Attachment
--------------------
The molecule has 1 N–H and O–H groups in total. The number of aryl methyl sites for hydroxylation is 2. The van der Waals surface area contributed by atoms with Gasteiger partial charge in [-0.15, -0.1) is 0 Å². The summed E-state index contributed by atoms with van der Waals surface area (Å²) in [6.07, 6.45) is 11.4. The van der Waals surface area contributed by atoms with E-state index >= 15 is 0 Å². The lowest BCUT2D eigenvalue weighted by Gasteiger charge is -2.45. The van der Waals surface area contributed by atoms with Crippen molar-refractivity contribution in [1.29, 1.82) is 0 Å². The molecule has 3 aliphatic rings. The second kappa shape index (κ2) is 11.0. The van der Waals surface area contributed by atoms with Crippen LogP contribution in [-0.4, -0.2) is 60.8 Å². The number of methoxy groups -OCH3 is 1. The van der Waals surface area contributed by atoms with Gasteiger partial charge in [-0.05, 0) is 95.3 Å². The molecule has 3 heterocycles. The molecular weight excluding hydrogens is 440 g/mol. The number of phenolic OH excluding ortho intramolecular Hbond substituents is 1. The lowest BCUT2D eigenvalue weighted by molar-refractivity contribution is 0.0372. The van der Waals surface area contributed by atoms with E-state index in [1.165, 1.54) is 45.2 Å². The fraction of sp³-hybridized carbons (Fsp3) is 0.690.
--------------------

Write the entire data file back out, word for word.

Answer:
The molecule has 1 N–H and O–H groups in total. The number of aryl methyl sites for hydroxylation is 2. The van der Waals surface area contributed by atoms with Gasteiger partial charge in [-0.15, -0.1) is 0 Å². The summed E-state index contributed by atoms with van der Waals surface area (Å²) in [6.07, 6.45) is 11.4. The van der Waals surface area contributed by atoms with E-state index >= 15 is 0 Å². The lowest BCUT2D eigenvalue weighted by Gasteiger charge is -2.45. The van der Waals surface area contributed by atoms with Crippen molar-refractivity contribution in [1.29, 1.82) is 0 Å². The molecule has 3 aliphatic rings. The second kappa shape index (κ2) is 11.0. The van der Waals surface area contributed by atoms with Crippen LogP contribution in [-0.4, -0.2) is 60.8 Å². The number of methoxy groups -OCH3 is 1. The van der Waals surface area contributed by atoms with Gasteiger partial charge in [-0.05, 0) is 95.3 Å². The molecule has 3 heterocycles. The molecular weight excluding hydrogens is 440 g/mol. The number of phenolic OH excluding ortho intramolecular Hbond substituents is 1. The lowest BCUT2D eigenvalue weighted by molar-refractivity contribution is 0.0372. The van der Waals surface area contributed by atoms with E-state index in [1.165, 1.54) is 45.2 Å². The fraction of sp³-hybridized carbons (Fsp3) is 0.690.